Herpes Zoster: Demographic and Clinical Risk Factors for Severity of Acute Pain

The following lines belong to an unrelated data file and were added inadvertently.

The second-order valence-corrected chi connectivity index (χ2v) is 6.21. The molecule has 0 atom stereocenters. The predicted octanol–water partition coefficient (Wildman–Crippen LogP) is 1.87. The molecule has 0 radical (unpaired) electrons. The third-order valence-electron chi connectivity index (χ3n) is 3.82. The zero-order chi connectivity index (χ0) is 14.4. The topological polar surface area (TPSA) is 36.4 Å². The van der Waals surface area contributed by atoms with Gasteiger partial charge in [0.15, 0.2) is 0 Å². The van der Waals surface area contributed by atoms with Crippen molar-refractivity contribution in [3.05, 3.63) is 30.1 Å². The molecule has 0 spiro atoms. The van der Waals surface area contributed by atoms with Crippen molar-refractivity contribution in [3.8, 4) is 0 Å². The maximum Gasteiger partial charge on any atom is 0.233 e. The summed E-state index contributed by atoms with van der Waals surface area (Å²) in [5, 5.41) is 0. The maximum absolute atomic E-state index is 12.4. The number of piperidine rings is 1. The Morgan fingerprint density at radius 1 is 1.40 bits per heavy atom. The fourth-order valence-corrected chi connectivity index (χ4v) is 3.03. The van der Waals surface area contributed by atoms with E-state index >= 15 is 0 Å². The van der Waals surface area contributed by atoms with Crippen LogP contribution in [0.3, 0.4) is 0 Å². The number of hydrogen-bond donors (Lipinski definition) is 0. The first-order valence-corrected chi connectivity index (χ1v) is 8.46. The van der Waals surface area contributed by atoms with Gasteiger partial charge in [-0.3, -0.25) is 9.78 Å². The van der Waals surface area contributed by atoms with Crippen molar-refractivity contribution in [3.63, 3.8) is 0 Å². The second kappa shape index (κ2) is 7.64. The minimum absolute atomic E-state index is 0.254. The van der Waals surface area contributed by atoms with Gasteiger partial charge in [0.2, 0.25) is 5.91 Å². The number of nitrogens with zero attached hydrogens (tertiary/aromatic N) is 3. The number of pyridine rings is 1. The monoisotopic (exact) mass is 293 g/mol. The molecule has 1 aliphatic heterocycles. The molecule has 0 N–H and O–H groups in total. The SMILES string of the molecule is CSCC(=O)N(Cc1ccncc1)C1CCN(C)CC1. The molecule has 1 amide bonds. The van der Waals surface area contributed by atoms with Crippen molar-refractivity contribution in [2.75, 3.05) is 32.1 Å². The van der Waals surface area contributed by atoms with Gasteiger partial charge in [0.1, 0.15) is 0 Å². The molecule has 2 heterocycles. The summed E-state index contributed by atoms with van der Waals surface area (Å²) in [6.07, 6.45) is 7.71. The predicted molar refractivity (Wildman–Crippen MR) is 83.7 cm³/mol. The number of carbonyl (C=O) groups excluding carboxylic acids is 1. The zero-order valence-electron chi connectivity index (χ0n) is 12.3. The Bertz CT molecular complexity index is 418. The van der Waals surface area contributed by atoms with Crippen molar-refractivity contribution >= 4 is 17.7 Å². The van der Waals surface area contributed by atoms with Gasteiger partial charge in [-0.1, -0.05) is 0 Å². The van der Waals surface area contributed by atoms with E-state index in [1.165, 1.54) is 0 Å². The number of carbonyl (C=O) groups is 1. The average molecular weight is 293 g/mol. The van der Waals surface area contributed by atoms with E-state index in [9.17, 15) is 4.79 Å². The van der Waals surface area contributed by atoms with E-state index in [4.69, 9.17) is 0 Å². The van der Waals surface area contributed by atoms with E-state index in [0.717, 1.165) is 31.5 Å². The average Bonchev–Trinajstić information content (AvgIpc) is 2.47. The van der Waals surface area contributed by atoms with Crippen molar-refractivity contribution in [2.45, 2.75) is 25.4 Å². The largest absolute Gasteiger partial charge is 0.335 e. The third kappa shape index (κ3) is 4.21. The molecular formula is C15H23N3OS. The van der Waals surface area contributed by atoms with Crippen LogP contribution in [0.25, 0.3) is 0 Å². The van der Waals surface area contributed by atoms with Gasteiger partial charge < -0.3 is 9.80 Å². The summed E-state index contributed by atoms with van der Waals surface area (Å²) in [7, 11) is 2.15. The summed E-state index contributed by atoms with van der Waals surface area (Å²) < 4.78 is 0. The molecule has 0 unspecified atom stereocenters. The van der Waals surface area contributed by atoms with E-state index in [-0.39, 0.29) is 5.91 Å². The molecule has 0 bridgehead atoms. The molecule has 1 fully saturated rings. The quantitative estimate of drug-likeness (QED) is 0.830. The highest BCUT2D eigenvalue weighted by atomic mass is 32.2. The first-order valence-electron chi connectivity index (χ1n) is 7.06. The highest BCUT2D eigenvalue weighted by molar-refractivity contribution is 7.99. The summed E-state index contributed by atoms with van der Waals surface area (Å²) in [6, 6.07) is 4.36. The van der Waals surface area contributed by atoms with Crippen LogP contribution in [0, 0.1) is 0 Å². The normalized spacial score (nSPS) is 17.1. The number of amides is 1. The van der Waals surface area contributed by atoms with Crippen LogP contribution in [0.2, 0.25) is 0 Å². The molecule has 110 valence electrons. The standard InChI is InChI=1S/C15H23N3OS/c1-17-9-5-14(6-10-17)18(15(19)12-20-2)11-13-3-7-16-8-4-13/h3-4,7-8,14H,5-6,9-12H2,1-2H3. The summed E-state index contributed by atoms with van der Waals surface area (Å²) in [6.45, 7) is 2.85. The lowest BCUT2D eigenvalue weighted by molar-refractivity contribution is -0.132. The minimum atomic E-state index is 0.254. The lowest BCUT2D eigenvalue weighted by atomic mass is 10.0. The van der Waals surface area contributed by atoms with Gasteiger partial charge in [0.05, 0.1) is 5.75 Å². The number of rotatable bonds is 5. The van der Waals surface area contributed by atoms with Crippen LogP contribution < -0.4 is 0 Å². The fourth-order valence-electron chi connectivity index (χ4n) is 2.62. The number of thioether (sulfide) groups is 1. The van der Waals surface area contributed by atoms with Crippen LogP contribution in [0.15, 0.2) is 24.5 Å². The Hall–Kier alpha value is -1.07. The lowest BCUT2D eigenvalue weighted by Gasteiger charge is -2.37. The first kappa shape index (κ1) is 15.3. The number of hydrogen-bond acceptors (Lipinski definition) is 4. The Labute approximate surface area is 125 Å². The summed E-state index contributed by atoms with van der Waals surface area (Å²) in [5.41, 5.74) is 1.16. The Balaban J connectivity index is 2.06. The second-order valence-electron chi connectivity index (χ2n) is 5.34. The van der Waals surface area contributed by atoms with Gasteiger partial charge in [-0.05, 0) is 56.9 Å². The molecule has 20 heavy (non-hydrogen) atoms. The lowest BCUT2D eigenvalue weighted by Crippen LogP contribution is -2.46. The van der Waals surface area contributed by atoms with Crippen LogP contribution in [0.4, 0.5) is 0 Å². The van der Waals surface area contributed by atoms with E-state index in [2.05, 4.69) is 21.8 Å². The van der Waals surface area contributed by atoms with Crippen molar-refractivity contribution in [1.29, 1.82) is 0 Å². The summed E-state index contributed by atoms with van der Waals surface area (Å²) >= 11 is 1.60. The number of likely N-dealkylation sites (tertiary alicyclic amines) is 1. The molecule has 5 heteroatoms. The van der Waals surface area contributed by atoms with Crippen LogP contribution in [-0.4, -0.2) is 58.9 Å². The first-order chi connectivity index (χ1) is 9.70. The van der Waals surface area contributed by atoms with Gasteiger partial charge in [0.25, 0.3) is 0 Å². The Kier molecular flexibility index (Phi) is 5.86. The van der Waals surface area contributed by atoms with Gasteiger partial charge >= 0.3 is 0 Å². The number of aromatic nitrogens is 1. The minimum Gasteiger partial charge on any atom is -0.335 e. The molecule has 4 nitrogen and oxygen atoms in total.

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Herpes zoster results from the reactivation of the varicella-zoster virus. Pain is the most common manifestation of the disease and has a substantial impact on health-related quality of life. Acute pain and its correlated risk factors have been less investigated in previous studies. This study was designed to evaluate the relationships between acute pain severity and some demographic and clinical features of the patients. Two hundred twenty-three adult patients with a diagnosis of herpes zoster were enrolled. Herpes zoster was diagnosed by a dermatologist and an infectious diseases specialist. Severity of acute pain was measured using the visual analog scale. Data about the medical and demographic characteristics of participants were collected. The mean (±SD) severity of acute pain in patients was 56.8 (±24.6). Acute pain severity was significantly associated with age (p = .045), female gender (p = .048), smoking (p = .021), immunosuppression (p = .022), and presence (p = .001) and duration (p = .028) of prodromal phase. Body mass index, diabetes mellitus, and location of dermatomes did not correlate with the intensity of pain. This study suggests that age, gender, cigarette smoking, immunosuppressed state, and presence and duration of prodromal phase are the major correlates of acute pain intensity in herpes zoster.

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